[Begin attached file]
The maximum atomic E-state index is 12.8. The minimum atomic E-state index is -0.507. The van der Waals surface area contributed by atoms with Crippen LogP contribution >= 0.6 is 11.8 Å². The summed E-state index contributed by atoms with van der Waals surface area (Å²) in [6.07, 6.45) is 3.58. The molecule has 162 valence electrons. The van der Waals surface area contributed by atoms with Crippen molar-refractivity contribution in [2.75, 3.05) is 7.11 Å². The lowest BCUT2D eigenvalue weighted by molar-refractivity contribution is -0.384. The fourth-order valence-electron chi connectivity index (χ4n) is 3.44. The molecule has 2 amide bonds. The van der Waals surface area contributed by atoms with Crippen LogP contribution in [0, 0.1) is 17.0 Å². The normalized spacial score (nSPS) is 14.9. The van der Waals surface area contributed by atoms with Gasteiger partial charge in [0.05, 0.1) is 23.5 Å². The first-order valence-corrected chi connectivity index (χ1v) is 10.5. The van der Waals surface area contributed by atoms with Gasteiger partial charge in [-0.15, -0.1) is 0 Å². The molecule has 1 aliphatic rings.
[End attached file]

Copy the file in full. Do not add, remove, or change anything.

The maximum atomic E-state index is 12.8. The minimum atomic E-state index is -0.507. The van der Waals surface area contributed by atoms with Crippen LogP contribution >= 0.6 is 11.8 Å². The summed E-state index contributed by atoms with van der Waals surface area (Å²) in [6.07, 6.45) is 3.58. The molecule has 162 valence electrons. The van der Waals surface area contributed by atoms with Crippen molar-refractivity contribution in [2.75, 3.05) is 7.11 Å². The lowest BCUT2D eigenvalue weighted by molar-refractivity contribution is -0.384. The fourth-order valence-electron chi connectivity index (χ4n) is 3.44. The molecule has 2 amide bonds. The van der Waals surface area contributed by atoms with Crippen LogP contribution in [0, 0.1) is 17.0 Å². The normalized spacial score (nSPS) is 14.9. The van der Waals surface area contributed by atoms with Gasteiger partial charge in [0.05, 0.1) is 23.5 Å². The first-order valence-corrected chi connectivity index (χ1v) is 10.5. The van der Waals surface area contributed by atoms with Gasteiger partial charge in [-0.15, -0.1) is 0 Å². The molecule has 1 aliphatic rings.